As many as 145 people have been reportedly killed by the fire of Syrian forces across the country on Sunday, Al Arabiya reported citing Syrian activists.
Two successive explosions rocked the Syrian capital Damascus earlier Sunday, the Syrian Media Center and the state television reported.
The first blast was heard near police headquarters in the Syrian capital. The state TV said it was caused by a “terrorist” car bomb.
Info-graphic: (Design by Farwa Rizwan/Al Arabiya English)
Witnesses told AFP the blast was followed by heavy gunfire, while the Syrian Observatory for Human Rights reported casualties without giving a breakdown for the latest in a string of bombings of high-level security targets in Damascus.
Jihadist groups claimed responsibility for a Sept. 26 bomb attack on armed forces headquarters in Damascus that the authorities said killed four guards.
Elsewhere, Syrian mortar fire again struck a Turkish border village, prompting artillery retaliation from Turkey, in what have become daily such incidents since Wednesday night.
The Syrian mortar round struck hit Akcakale -- site of a similar strike on Wednesday that killed five civilians.
The latest mortar round hit the grounds of a public building without causing casualties, Turkey's NTV news channel reported, adding that the building had been evacuated beforehand.
Turkey’s parliament on Thursday gave the government the green light to use military force against Syria if necessary.
Akcakale’s mayor Abdulhakim Ayhan was quoted by Turkey’s semi-official Anatolia news agency as saying that Sunday’s mortar firing prompted an immediate response by Turkish artillery.
The U.N. Security Council has strongly condemned cross-border attacks by Syria and called for restraint between the two neighbors whose ties have nosedived, with Ankara supporting the rebels fighting President Bashar al-Assad's regime.
Syria’s commercial capital Aleppo, meanwhile, was rocked on Sunday by the heaviest fighting of an almost three-month offensive against rebels, residents said.
An AFP correspondent said warplanes were overflying the rebel-held Bab al-Hadid and Shaar neighborhoods of the northern city, where witnesses reported fierce fighting.
“This is the worst fighting we've seen here since the beginning of the Aleppo war,” one Bab al-Hadid resident told AFP.
“From early morning... there has been shelling on the area and clashes between the rebels in Bab al-Hadid and the army at the beginning of Arkoub district,” near the Hanano military barracks.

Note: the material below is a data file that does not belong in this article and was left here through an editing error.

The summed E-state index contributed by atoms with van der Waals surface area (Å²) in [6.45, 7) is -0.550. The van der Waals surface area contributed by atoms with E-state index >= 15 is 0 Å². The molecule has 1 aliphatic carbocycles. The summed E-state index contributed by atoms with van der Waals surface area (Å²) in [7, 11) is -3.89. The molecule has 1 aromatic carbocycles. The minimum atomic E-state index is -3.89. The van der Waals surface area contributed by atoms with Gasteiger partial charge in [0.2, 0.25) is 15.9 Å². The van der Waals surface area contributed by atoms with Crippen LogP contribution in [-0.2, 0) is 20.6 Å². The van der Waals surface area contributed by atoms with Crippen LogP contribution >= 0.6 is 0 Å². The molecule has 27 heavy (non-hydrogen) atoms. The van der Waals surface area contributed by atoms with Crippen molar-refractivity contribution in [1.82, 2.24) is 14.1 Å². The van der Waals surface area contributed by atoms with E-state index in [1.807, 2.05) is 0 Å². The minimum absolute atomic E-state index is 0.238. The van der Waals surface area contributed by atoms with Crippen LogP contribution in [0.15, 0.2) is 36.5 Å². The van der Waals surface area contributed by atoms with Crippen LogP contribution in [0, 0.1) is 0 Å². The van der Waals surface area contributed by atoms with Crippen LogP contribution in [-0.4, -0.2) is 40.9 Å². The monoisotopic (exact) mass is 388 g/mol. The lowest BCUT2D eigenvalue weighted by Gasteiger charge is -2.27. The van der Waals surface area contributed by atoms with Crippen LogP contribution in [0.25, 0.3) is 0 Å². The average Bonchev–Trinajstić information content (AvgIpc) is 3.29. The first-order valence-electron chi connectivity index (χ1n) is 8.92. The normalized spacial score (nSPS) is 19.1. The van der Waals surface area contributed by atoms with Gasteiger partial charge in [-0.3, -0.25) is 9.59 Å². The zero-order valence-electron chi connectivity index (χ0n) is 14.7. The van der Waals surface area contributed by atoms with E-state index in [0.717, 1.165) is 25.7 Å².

A commander of the rebel Free Syrian Army said his fighters had expelled soldiers from the barracks in fighting on Sunday, but there was no independent confirmation of the claim.
As fighting raged in Aleppo, state television said government forces had pushed rebels out of two of their strongholds in Damascus province, Qudsaya and Hameh.
The Britain-based Syrian Observatory, which collates information from activists and medics on the ground, said the government had taken control of Hameh and that the bodies of 21 men were found there.
On July 18, rebels carried out a massive bombing in Damascus, killing Assad's brother-in-law, the defense minister and a general.
Since then, regime forces have pushed the rebels to the outskirts of the capital but have lost control of several border crossings in the north and are battling to fully retake Aleppo in a drawn-out battle.
The Turkish military on Friday shelled a Syrian army position south of Tal-Abyad, as part of its retaliation for the killings in Akcakale.
On Saturday, rebels cemented their control of Syria’s northern frontier after seizing the town of Khirbat al-Joz in the northwest province of Idlib after a pitched battle with regime troops, the Observatory said.
“The fighting lasted more than 12 hours and resulted in at least 40 dead among the regular forces, including five officers, and nine (rebel) fighters,” it added.
With tensions between Turkey and Syria spiking, Turkish Foreign Minister Ahmet Davutoglu urged that Vice President Faruq al-Shara take the helm in Syria in place of Assad.
“Faruq al-Shara is a man of reason and conscience and he has not taken part in the massacres in Syria. Nobody knows the system better than he,” Davutoglu said on public television channel TRT.
He stressed that the Syrian opposition “is inclined to accept Shara” as a future leader.
Shara, the most visible Sunni Muslim figure in the minority Alawite-led government, is trusted by the regime and was foreign minister for 15 years before becoming vice president in 2006.
Jordan’s King Abdullah II, meanwhile, said it was “necessary to reach a political solution” to the Syria bloodshed which the Observatory says has so far killed more than 31,000 people since March 2011.